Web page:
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Children's Court Clinic


The Children’s Court Clinic was established in 1942 and operated in association with the Central Children’s Court in Melbourne. The Clinic was the investigative arm of the Children’s Court. Many children who were at Royal Park Depot or Turana awaiting a court appearance were seen by the Children’s Court Clinic. In 2016, the Children’s Court Clinic is a state-wide service funded by the Department of Justice and Regulation.

The Children’s Court Clinic was originally part of the Law Department, and in 1944 it became part of the Department of Health. In July 1948, the Department of Mental Hygiene took over the Children’s Court Clinic.

The Clinic provided the court with clinical psychology services and assessments of children. Most children who visited the clinic were referred by the Children’s Court. Others were referred by doctors, social workers, or brought by their families.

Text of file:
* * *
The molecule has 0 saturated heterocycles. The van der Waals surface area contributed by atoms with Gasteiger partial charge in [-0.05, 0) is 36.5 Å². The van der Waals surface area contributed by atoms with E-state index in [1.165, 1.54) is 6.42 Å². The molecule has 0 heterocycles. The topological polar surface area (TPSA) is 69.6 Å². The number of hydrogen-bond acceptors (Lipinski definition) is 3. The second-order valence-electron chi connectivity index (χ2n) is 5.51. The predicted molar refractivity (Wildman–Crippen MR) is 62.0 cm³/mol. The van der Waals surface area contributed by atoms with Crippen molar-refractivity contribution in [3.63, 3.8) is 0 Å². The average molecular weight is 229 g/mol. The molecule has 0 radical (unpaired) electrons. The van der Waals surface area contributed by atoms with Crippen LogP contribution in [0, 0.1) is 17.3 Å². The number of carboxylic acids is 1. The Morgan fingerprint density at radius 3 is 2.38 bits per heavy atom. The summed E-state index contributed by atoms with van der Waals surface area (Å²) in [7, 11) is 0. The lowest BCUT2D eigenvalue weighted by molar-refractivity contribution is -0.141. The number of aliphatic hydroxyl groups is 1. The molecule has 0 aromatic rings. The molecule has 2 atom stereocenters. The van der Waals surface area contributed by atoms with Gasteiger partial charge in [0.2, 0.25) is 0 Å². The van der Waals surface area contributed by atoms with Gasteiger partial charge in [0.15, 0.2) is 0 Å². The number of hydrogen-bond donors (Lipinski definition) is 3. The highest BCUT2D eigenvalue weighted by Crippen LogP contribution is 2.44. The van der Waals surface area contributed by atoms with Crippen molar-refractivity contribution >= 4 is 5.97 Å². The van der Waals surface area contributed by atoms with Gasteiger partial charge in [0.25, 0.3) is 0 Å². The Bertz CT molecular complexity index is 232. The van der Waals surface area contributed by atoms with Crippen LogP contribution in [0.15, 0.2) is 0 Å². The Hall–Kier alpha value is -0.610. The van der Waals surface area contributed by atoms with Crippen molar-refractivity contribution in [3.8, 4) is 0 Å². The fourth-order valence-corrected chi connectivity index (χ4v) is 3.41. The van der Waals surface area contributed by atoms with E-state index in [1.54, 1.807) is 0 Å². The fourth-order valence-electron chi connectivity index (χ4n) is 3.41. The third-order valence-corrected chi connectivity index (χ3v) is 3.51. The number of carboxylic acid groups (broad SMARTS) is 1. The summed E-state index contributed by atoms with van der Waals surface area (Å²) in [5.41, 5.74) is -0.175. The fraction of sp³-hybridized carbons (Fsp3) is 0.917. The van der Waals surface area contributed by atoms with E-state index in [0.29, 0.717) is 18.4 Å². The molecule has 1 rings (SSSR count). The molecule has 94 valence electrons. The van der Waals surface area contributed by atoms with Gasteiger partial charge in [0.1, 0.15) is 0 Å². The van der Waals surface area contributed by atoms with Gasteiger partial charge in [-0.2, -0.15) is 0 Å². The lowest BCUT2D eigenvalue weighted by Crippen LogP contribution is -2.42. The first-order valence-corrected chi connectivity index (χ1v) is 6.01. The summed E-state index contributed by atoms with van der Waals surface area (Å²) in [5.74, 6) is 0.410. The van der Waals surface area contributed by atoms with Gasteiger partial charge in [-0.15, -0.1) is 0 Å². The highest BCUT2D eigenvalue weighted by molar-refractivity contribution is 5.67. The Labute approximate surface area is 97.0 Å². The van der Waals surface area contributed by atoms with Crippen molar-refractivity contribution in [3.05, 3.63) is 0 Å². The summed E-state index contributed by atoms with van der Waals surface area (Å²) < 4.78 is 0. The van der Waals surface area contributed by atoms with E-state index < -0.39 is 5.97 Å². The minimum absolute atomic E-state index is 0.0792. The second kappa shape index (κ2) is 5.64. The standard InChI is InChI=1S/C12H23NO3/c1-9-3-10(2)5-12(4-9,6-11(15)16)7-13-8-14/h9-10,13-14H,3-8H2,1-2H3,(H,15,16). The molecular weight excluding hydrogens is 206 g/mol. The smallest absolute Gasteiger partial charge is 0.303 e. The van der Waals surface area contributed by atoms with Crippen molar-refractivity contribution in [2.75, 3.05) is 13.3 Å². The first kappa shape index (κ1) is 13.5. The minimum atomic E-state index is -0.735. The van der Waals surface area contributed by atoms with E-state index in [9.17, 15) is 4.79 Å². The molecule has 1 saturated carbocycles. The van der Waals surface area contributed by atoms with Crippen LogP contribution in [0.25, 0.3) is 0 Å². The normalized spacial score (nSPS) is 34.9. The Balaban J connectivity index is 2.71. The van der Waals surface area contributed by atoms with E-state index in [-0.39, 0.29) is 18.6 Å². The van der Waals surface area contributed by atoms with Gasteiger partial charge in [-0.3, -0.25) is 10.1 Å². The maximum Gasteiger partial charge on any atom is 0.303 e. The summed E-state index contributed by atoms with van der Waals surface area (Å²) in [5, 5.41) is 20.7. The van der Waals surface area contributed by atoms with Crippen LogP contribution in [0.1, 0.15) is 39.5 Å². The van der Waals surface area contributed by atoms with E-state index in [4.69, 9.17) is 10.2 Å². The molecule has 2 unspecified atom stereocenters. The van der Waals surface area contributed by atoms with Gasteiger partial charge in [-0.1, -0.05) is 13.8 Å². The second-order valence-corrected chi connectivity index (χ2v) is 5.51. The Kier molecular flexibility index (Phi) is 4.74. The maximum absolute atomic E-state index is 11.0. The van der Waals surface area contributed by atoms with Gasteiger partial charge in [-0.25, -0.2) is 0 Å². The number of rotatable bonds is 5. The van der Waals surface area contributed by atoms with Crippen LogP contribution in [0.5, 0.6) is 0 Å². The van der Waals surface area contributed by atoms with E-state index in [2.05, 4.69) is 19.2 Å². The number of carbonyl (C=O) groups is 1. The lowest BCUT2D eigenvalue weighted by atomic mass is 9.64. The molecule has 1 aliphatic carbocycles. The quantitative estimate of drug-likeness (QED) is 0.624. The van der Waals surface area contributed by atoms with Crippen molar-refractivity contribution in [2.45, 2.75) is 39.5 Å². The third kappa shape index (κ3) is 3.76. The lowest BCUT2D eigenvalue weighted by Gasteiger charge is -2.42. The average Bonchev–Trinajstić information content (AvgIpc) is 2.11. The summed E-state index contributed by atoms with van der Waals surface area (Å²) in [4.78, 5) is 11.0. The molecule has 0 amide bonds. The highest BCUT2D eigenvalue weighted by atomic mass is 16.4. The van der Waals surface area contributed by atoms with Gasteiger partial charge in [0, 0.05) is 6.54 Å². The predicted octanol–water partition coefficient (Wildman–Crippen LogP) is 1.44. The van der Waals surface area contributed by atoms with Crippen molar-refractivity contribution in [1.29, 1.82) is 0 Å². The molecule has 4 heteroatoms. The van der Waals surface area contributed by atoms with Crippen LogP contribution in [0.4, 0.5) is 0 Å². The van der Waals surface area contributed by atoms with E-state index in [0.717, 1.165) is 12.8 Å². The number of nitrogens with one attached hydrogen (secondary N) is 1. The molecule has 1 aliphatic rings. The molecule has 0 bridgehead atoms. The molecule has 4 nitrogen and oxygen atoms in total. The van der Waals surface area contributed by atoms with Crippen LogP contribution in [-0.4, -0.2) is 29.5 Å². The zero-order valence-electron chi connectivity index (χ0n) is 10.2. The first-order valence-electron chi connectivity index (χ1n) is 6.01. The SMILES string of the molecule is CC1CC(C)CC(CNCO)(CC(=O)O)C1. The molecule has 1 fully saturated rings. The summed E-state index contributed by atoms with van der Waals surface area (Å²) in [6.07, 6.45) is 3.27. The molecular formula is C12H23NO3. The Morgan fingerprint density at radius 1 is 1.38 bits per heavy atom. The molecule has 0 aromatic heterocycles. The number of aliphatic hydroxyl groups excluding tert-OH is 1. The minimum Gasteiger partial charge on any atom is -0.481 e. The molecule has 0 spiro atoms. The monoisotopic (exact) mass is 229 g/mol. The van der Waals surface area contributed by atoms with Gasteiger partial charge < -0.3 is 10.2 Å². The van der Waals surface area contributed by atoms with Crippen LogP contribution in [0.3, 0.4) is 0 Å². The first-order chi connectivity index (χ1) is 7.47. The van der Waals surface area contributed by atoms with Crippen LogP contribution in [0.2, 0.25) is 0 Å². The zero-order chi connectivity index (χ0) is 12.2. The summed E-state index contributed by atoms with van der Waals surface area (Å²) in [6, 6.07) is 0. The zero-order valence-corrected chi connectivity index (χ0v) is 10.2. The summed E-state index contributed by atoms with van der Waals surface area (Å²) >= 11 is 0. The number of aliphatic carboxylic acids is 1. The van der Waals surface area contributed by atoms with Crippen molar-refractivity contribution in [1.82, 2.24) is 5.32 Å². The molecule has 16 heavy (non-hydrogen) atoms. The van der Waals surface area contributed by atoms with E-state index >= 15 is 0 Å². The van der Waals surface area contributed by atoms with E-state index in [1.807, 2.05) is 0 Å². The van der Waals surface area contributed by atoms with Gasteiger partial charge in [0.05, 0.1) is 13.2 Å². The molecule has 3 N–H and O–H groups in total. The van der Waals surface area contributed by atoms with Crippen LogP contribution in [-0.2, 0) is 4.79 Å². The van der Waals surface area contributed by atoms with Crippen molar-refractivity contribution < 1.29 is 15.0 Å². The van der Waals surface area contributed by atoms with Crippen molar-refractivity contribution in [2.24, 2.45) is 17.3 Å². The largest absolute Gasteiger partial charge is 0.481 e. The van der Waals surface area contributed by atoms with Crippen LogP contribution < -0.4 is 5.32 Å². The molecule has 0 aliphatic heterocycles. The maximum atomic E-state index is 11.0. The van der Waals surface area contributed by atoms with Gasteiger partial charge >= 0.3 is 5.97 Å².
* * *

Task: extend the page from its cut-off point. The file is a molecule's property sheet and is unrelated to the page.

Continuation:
In 1956, the report of the Juvenile Delinquency Advisory Committee called for the expansion of the Children’s Court Clinic and recommended that juveniles undergo ‘proper pre-sentence diagnostic appraisal’. The Children’s Court Act 1956 described the function of the Clinic as:

‘for the purpose of making physical psychiatric and psychological examinations of children proved before Children’s Courts to have committed offences or to be children or young persons in need of care and protection and of submitting special reports for the information of the Court’ (s.44).

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